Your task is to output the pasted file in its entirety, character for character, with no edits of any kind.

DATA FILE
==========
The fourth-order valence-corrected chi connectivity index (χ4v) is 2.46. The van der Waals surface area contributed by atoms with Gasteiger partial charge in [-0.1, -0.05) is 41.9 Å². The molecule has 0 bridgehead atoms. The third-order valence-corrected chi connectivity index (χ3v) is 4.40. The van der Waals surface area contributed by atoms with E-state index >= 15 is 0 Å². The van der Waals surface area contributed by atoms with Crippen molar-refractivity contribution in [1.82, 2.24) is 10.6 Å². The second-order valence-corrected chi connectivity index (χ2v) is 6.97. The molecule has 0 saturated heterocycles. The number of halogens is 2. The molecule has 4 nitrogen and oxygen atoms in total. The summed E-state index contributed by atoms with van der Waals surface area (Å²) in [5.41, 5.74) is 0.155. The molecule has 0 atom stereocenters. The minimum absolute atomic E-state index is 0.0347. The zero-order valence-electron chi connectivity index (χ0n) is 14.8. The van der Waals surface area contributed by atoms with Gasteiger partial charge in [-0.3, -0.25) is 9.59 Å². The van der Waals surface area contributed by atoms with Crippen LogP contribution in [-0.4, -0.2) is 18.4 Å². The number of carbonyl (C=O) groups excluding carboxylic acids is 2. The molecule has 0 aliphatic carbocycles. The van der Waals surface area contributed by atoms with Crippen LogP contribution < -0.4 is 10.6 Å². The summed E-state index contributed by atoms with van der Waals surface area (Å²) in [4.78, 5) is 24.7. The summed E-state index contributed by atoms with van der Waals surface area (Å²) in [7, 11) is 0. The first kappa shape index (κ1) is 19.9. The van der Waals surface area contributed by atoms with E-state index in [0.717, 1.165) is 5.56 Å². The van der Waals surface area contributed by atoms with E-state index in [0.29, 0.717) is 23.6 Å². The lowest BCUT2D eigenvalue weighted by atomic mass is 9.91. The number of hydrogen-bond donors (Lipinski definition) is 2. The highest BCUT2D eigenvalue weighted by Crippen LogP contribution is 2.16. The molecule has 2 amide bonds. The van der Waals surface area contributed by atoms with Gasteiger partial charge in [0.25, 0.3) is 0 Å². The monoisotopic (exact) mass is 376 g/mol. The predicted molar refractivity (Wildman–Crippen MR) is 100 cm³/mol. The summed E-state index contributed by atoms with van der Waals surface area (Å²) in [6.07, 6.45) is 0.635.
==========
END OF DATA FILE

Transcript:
The fourth-order valence-corrected chi connectivity index (χ4v) is 2.46. The van der Waals surface area contributed by atoms with Gasteiger partial charge in [-0.1, -0.05) is 41.9 Å². The molecule has 0 bridgehead atoms. The third-order valence-corrected chi connectivity index (χ3v) is 4.40. The van der Waals surface area contributed by atoms with E-state index >= 15 is 0 Å². The van der Waals surface area contributed by atoms with Crippen molar-refractivity contribution in [1.82, 2.24) is 10.6 Å². The second-order valence-corrected chi connectivity index (χ2v) is 6.97. The molecule has 0 saturated heterocycles. The number of halogens is 2. The molecule has 4 nitrogen and oxygen atoms in total. The summed E-state index contributed by atoms with van der Waals surface area (Å²) in [5.41, 5.74) is 0.155. The molecule has 0 atom stereocenters. The minimum absolute atomic E-state index is 0.0347. The zero-order valence-electron chi connectivity index (χ0n) is 14.8. The van der Waals surface area contributed by atoms with Gasteiger partial charge in [-0.3, -0.25) is 9.59 Å². The van der Waals surface area contributed by atoms with Crippen LogP contribution in [-0.4, -0.2) is 18.4 Å². The number of carbonyl (C=O) groups excluding carboxylic acids is 2. The molecule has 0 aliphatic carbocycles. The van der Waals surface area contributed by atoms with Crippen LogP contribution < -0.4 is 10.6 Å². The summed E-state index contributed by atoms with van der Waals surface area (Å²) in [4.78, 5) is 24.7. The summed E-state index contributed by atoms with van der Waals surface area (Å²) in [7, 11) is 0. The first kappa shape index (κ1) is 19.9. The van der Waals surface area contributed by atoms with E-state index in [0.717, 1.165) is 5.56 Å². The van der Waals surface area contributed by atoms with E-state index in [0.29, 0.717) is 23.6 Å². The lowest BCUT2D eigenvalue weighted by atomic mass is 9.91. The number of hydrogen-bond donors (Lipinski definition) is 2. The highest BCUT2D eigenvalue weighted by Crippen LogP contribution is 2.16. The molecule has 2 amide bonds. The van der Waals surface area contributed by atoms with Gasteiger partial charge in [0.25, 0.3) is 0 Å². The monoisotopic (exact) mass is 376 g/mol. The predicted molar refractivity (Wildman–Crippen MR) is 100 cm³/mol. The summed E-state index contributed by atoms with van der Waals surface area (Å²) in [6.07, 6.45) is 0.635.